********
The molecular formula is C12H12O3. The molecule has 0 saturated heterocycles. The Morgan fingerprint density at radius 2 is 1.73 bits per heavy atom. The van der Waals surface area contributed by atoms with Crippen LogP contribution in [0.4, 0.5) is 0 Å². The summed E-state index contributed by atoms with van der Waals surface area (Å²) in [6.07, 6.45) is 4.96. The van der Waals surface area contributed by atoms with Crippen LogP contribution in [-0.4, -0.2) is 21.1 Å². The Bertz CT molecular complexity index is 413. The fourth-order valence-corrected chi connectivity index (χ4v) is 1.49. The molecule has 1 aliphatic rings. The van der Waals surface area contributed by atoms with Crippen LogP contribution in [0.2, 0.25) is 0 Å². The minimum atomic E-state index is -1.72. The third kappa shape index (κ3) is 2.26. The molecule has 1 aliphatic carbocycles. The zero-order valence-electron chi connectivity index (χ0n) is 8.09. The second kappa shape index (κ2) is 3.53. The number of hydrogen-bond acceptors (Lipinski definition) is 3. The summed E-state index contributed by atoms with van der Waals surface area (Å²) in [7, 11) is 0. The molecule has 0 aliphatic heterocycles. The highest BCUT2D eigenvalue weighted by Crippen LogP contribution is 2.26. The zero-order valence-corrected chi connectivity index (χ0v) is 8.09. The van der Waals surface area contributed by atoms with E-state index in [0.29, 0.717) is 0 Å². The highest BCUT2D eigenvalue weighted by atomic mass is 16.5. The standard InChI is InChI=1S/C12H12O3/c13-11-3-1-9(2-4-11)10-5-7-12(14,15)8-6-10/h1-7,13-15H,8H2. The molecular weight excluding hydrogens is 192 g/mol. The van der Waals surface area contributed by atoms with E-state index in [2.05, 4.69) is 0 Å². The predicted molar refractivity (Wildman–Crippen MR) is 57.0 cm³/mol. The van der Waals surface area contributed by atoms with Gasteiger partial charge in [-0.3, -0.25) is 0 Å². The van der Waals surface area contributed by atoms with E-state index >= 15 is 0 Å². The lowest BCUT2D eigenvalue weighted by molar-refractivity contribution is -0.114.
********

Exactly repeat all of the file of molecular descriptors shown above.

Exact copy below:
The molecular formula is C12H12O3. The molecule has 0 saturated heterocycles. The Morgan fingerprint density at radius 2 is 1.73 bits per heavy atom. The van der Waals surface area contributed by atoms with Crippen LogP contribution in [0.4, 0.5) is 0 Å². The summed E-state index contributed by atoms with van der Waals surface area (Å²) in [6.07, 6.45) is 4.96. The van der Waals surface area contributed by atoms with Crippen LogP contribution in [-0.4, -0.2) is 21.1 Å². The Bertz CT molecular complexity index is 413. The fourth-order valence-corrected chi connectivity index (χ4v) is 1.49. The molecule has 1 aliphatic rings. The van der Waals surface area contributed by atoms with Crippen LogP contribution in [0.2, 0.25) is 0 Å². The minimum atomic E-state index is -1.72. The third kappa shape index (κ3) is 2.26. The molecule has 1 aliphatic carbocycles. The zero-order valence-electron chi connectivity index (χ0n) is 8.09. The second kappa shape index (κ2) is 3.53. The number of hydrogen-bond acceptors (Lipinski definition) is 3. The summed E-state index contributed by atoms with van der Waals surface area (Å²) in [7, 11) is 0. The molecule has 0 aliphatic heterocycles. The highest BCUT2D eigenvalue weighted by Crippen LogP contribution is 2.26. The zero-order valence-corrected chi connectivity index (χ0v) is 8.09. The van der Waals surface area contributed by atoms with E-state index in [0.29, 0.717) is 0 Å². The highest BCUT2D eigenvalue weighted by atomic mass is 16.5. The standard InChI is InChI=1S/C12H12O3/c13-11-3-1-9(2-4-11)10-5-7-12(14,15)8-6-10/h1-7,13-15H,8H2. The molecular weight excluding hydrogens is 192 g/mol. The van der Waals surface area contributed by atoms with E-state index in [2.05, 4.69) is 0 Å². The predicted molar refractivity (Wildman–Crippen MR) is 57.0 cm³/mol. The van der Waals surface area contributed by atoms with Gasteiger partial charge in [-0.3, -0.25) is 0 Å². The van der Waals surface area contributed by atoms with E-state index >= 15 is 0 Å². The lowest BCUT2D eigenvalue weighted by molar-refractivity contribution is -0.114.